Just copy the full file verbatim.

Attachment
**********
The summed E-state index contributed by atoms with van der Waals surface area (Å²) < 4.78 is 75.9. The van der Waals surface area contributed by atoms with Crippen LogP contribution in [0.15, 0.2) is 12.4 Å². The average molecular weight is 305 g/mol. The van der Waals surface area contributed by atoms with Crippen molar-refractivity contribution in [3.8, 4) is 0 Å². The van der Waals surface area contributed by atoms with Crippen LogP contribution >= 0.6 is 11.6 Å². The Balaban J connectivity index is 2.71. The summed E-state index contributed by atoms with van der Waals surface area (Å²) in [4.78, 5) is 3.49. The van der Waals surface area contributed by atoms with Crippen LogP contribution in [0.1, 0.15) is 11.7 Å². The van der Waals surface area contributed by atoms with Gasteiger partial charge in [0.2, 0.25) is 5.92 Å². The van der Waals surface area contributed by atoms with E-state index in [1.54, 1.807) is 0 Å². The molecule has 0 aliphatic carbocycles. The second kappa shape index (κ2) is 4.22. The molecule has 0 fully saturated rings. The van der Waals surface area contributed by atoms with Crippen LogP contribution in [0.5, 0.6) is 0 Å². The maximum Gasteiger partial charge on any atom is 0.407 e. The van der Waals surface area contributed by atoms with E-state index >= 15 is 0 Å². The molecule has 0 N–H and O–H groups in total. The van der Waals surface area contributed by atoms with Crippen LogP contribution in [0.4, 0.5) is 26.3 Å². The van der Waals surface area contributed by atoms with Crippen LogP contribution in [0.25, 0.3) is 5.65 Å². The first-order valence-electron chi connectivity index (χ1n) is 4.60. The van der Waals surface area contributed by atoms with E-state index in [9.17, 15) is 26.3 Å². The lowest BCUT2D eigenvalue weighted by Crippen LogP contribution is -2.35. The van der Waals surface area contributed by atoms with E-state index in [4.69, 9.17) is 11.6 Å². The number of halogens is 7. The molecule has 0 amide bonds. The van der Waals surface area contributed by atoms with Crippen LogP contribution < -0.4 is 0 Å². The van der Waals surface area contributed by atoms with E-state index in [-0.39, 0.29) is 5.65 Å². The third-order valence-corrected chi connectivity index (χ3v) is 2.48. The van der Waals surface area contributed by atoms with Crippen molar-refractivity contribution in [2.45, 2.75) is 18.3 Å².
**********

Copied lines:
The summed E-state index contributed by atoms with van der Waals surface area (Å²) < 4.78 is 75.9. The van der Waals surface area contributed by atoms with Crippen LogP contribution in [0.15, 0.2) is 12.4 Å². The average molecular weight is 305 g/mol. The van der Waals surface area contributed by atoms with Crippen molar-refractivity contribution in [3.8, 4) is 0 Å². The van der Waals surface area contributed by atoms with Crippen LogP contribution >= 0.6 is 11.6 Å². The Balaban J connectivity index is 2.71. The summed E-state index contributed by atoms with van der Waals surface area (Å²) in [4.78, 5) is 3.49. The van der Waals surface area contributed by atoms with Crippen LogP contribution in [0.1, 0.15) is 11.7 Å². The van der Waals surface area contributed by atoms with Gasteiger partial charge in [0.2, 0.25) is 5.92 Å². The van der Waals surface area contributed by atoms with E-state index in [1.54, 1.807) is 0 Å². The molecule has 0 aliphatic carbocycles. The second kappa shape index (κ2) is 4.22. The molecule has 0 fully saturated rings. The van der Waals surface area contributed by atoms with Crippen LogP contribution in [0.5, 0.6) is 0 Å². The maximum Gasteiger partial charge on any atom is 0.407 e. The van der Waals surface area contributed by atoms with E-state index >= 15 is 0 Å². The molecule has 0 N–H and O–H groups in total. The van der Waals surface area contributed by atoms with Crippen LogP contribution in [0.4, 0.5) is 26.3 Å². The van der Waals surface area contributed by atoms with Crippen LogP contribution in [0.25, 0.3) is 5.65 Å². The first-order valence-electron chi connectivity index (χ1n) is 4.60. The van der Waals surface area contributed by atoms with E-state index in [9.17, 15) is 26.3 Å². The lowest BCUT2D eigenvalue weighted by Crippen LogP contribution is -2.35. The van der Waals surface area contributed by atoms with E-state index in [4.69, 9.17) is 11.6 Å². The number of halogens is 7. The molecule has 0 amide bonds. The van der Waals surface area contributed by atoms with Crippen LogP contribution < -0.4 is 0 Å². The van der Waals surface area contributed by atoms with E-state index in [-0.39, 0.29) is 5.65 Å². The third-order valence-corrected chi connectivity index (χ3v) is 2.48. The van der Waals surface area contributed by atoms with Crippen molar-refractivity contribution in [2.45, 2.75) is 18.3 Å².